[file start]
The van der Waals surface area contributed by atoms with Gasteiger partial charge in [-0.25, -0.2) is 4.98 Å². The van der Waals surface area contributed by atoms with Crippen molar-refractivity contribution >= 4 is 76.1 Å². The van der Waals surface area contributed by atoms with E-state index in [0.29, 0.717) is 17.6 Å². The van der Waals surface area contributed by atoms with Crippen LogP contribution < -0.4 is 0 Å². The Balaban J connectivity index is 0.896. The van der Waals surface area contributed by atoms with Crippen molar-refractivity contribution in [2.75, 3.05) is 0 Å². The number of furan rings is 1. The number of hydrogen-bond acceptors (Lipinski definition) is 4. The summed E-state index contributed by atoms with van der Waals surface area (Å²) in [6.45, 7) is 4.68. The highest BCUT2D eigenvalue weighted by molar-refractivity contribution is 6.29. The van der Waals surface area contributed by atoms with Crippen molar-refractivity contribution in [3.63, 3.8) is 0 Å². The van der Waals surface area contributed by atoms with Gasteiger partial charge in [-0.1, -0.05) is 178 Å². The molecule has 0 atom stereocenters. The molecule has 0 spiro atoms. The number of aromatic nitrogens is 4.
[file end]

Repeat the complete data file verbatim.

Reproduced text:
The van der Waals surface area contributed by atoms with Gasteiger partial charge in [-0.25, -0.2) is 4.98 Å². The van der Waals surface area contributed by atoms with Crippen molar-refractivity contribution >= 4 is 76.1 Å². The van der Waals surface area contributed by atoms with E-state index in [0.29, 0.717) is 17.6 Å². The van der Waals surface area contributed by atoms with Crippen LogP contribution < -0.4 is 0 Å². The Balaban J connectivity index is 0.896. The van der Waals surface area contributed by atoms with Crippen molar-refractivity contribution in [2.75, 3.05) is 0 Å². The number of furan rings is 1. The number of hydrogen-bond acceptors (Lipinski definition) is 4. The summed E-state index contributed by atoms with van der Waals surface area (Å²) in [6.45, 7) is 4.68. The highest BCUT2D eigenvalue weighted by molar-refractivity contribution is 6.29. The van der Waals surface area contributed by atoms with Crippen molar-refractivity contribution in [3.63, 3.8) is 0 Å². The van der Waals surface area contributed by atoms with Gasteiger partial charge in [-0.1, -0.05) is 178 Å². The molecule has 0 atom stereocenters. The molecule has 0 spiro atoms. The number of aromatic nitrogens is 4.